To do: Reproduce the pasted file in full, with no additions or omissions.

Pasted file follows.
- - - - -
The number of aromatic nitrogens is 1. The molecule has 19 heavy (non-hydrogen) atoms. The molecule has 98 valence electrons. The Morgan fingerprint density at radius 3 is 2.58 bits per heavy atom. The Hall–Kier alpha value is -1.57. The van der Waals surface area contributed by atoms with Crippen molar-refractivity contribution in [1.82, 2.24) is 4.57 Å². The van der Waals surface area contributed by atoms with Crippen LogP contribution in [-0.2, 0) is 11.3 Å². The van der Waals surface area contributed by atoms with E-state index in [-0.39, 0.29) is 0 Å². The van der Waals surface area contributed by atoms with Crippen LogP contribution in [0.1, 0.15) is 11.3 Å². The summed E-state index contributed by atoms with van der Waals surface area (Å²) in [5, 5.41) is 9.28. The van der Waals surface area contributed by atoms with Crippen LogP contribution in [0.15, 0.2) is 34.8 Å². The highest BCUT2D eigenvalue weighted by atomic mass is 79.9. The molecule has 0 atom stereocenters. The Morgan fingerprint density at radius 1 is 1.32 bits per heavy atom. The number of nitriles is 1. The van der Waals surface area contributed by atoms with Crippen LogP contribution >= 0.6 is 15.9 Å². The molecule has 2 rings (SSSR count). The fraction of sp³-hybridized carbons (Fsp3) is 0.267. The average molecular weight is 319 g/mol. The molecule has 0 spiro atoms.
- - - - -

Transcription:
The number of aromatic nitrogens is 1. The molecule has 19 heavy (non-hydrogen) atoms. The molecule has 98 valence electrons. The Morgan fingerprint density at radius 3 is 2.58 bits per heavy atom. The Hall–Kier alpha value is -1.57. The van der Waals surface area contributed by atoms with Crippen molar-refractivity contribution in [1.82, 2.24) is 4.57 Å². The van der Waals surface area contributed by atoms with Crippen LogP contribution in [-0.2, 0) is 11.3 Å². The van der Waals surface area contributed by atoms with E-state index in [-0.39, 0.29) is 0 Å². The van der Waals surface area contributed by atoms with Crippen LogP contribution in [0.1, 0.15) is 11.3 Å². The summed E-state index contributed by atoms with van der Waals surface area (Å²) in [5, 5.41) is 9.28. The van der Waals surface area contributed by atoms with Crippen LogP contribution in [0.15, 0.2) is 34.8 Å². The highest BCUT2D eigenvalue weighted by atomic mass is 79.9. The molecule has 0 atom stereocenters. The Morgan fingerprint density at radius 1 is 1.32 bits per heavy atom. The number of nitriles is 1. The van der Waals surface area contributed by atoms with Crippen LogP contribution >= 0.6 is 15.9 Å². The molecule has 2 rings (SSSR count). The fraction of sp³-hybridized carbons (Fsp3) is 0.267. The average molecular weight is 319 g/mol. The molecule has 0 spiro atoms.